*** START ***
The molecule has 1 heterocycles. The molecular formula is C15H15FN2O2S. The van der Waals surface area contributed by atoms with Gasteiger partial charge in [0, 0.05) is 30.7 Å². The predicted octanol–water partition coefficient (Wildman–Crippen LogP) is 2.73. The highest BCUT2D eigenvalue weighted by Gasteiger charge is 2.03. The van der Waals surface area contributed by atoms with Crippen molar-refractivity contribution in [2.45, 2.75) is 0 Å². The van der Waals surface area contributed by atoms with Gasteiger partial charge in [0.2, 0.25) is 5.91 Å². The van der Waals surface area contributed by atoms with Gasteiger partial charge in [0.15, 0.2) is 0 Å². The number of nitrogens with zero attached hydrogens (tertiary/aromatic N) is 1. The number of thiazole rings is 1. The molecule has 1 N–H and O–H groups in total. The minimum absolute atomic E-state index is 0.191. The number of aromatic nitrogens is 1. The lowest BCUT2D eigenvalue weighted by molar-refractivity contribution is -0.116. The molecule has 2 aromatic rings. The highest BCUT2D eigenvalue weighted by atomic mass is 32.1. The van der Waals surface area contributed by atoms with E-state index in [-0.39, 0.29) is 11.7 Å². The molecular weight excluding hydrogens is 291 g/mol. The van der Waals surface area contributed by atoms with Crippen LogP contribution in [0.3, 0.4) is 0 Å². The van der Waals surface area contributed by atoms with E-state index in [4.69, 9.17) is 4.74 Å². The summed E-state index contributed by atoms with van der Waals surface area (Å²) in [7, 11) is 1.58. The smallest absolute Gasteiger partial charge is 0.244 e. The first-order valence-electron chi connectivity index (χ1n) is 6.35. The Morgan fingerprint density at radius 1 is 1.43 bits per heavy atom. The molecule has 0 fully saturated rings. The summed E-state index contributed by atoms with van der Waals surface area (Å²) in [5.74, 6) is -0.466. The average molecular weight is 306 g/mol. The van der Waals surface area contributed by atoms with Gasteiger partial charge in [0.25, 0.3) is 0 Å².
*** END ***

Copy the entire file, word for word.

The molecule has 1 heterocycles. The molecular formula is C15H15FN2O2S. The van der Waals surface area contributed by atoms with Gasteiger partial charge in [0, 0.05) is 30.7 Å². The predicted octanol–water partition coefficient (Wildman–Crippen LogP) is 2.73. The highest BCUT2D eigenvalue weighted by Gasteiger charge is 2.03. The van der Waals surface area contributed by atoms with Crippen molar-refractivity contribution in [2.45, 2.75) is 0 Å². The van der Waals surface area contributed by atoms with Gasteiger partial charge in [0.2, 0.25) is 5.91 Å². The van der Waals surface area contributed by atoms with Gasteiger partial charge in [0.15, 0.2) is 0 Å². The number of nitrogens with zero attached hydrogens (tertiary/aromatic N) is 1. The number of thiazole rings is 1. The molecule has 1 N–H and O–H groups in total. The minimum absolute atomic E-state index is 0.191. The number of aromatic nitrogens is 1. The lowest BCUT2D eigenvalue weighted by molar-refractivity contribution is -0.116. The molecule has 2 aromatic rings. The highest BCUT2D eigenvalue weighted by atomic mass is 32.1. The van der Waals surface area contributed by atoms with E-state index in [-0.39, 0.29) is 11.7 Å². The molecular weight excluding hydrogens is 291 g/mol. The van der Waals surface area contributed by atoms with Crippen LogP contribution in [0.3, 0.4) is 0 Å². The van der Waals surface area contributed by atoms with E-state index in [4.69, 9.17) is 4.74 Å². The summed E-state index contributed by atoms with van der Waals surface area (Å²) in [7, 11) is 1.58. The smallest absolute Gasteiger partial charge is 0.244 e. The first-order valence-electron chi connectivity index (χ1n) is 6.35. The Morgan fingerprint density at radius 1 is 1.43 bits per heavy atom. The molecule has 0 fully saturated rings. The summed E-state index contributed by atoms with van der Waals surface area (Å²) in [5.74, 6) is -0.466. The average molecular weight is 306 g/mol. The van der Waals surface area contributed by atoms with Gasteiger partial charge in [0.25, 0.3) is 0 Å².